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Return to Introduction to Continuous Casting

Some of the important phenomena which govern the continuous casting process and determine the quality of the product are illustrated in the figure below.

Steel flows into the mold through ports in the submerged entry nozzle, which is usually bifurcated. The high velocities produce Reynolds numbers exceeding 100,000 and fully-turbulent behavior.

Argon gas is injected into the nozzle to prevent clogging. The resulting bubbles provide buoyancy that greatly affects the flow pattern, both in the nozzle and in the mold. They also collect inclusions and may become entrapped in the solidifying shell, leading to serious surface defects in the final product.

The jet leaving the nozzle flows across the mold and impinges against the shell solidifying at the narrow face. The jet carries superheat, which can erode the shell where it impinges on locally thin regions. In the extreme, this may cause a costly breakout, where molten steel bursts through the shell.

Typically, the jet impinging on the narrow face splits to flow upwards towards the top free surface and downwards toward the interior of the strand. Flow recirculation zones are created above and below each jet. This flow pattern changes radically with increasing argon injection rate or with the application of electromagnetic forces, which can either brake or stir the liquid. The flow pattern can fluctuate with time, leading to defects, so transient behavior is important.

Liquid flow along the top free surface of the mold is very important to steel quality. The horizontal velocity along the interface induces flow and controls heat transfer in the liquid and solid flux layers, which float on the top free surface. Inadequate liquid flux coverage leads to nonuniform initial solidification and a variety of surface defects.

If the horizontal surface velocity is too large, the shear flow and possible accompanying vortices may entrain liquid flux into the steel. This phenomenon depends greatly on the composition-dependent surface tension of the interface and possible presence of gas bubbles, which collect at the interface and may create a foam [1]. The flux globules then circulate with the steel flow and may later be entrapped into the solidifying shell lower in the caster to form internal solid inclusions.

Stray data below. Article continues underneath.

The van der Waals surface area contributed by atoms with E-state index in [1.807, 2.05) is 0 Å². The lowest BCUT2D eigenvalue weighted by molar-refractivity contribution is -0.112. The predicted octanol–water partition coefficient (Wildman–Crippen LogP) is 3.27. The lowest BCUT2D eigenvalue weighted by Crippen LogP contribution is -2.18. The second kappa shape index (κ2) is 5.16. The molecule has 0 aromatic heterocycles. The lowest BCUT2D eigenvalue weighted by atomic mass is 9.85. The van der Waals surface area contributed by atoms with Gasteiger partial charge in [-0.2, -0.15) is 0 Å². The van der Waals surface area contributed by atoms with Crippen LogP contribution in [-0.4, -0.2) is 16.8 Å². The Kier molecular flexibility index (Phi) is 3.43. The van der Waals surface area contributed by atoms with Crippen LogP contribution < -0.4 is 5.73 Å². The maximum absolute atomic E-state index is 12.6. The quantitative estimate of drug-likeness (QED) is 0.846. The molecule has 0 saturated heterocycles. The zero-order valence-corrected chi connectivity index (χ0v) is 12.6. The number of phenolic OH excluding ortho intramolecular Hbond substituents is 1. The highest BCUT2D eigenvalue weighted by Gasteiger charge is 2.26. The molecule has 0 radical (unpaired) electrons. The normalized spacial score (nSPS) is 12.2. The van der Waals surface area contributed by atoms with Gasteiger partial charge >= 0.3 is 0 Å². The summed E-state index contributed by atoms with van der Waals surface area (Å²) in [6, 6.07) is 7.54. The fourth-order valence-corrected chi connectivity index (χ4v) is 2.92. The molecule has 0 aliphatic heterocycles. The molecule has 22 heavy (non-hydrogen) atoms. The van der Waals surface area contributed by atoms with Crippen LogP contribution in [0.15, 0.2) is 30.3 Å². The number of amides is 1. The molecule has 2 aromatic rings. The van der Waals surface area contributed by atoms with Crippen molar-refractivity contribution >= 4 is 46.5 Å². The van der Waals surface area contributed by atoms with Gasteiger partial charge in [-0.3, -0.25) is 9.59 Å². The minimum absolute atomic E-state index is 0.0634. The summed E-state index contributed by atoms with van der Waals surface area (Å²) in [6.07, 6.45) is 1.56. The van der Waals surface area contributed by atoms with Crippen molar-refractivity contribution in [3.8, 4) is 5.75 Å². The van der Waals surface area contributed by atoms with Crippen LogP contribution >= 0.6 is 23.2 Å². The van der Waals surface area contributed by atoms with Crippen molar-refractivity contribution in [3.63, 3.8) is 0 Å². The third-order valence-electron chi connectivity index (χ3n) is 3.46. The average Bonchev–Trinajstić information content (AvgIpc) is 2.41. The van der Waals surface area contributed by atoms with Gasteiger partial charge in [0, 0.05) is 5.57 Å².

The vertical momentum of the steel jet lifts up the interface where it impinges the top free surface. This typically raises the narrow face meniscus, and creates a variation in interface level, or "standing wave", across the mold width. The liquid flux layer tends to become thinner at the high points, with detrimental consequences.

Transient fluctuations in the flow cause time-variations in the interface level which lead to surface defects such as entrapped mold powder. These level fluctuations may be caused by random turbulent motion, or changes in operating conditions, such as the sudden release of a nozzle clog or large gas bubbles.

The molten steel contains solid inclusions, such as alumina. These particles have various shapes and sizes and move through the flow field while colliding to form larger clusters and may attach to bubbles. They either circulate up into the mold flux at the top surface, or are entrapped in the solidifying shell to form embrittling internal defects in the final product.

Mold powder is added to the top surface to provide thermal and chemical insulation for the steel. This oxide-based powder sinters and melts into the top liquid layer. Its melting rate and ability to flow and to absorb detrimental alumina inclusions from the steel depends on its composition, governed by time-dependent thermodynamics. Some liquid flux resolidifies against the cold mold wall, creating a solid flux rim which inhibits heat transfer at the meniscus. Other flux is consumed into the gap between the shall and mold by the downward motion of the steel shell, where it encourages uniform heat transfer and helps to prevent sticking.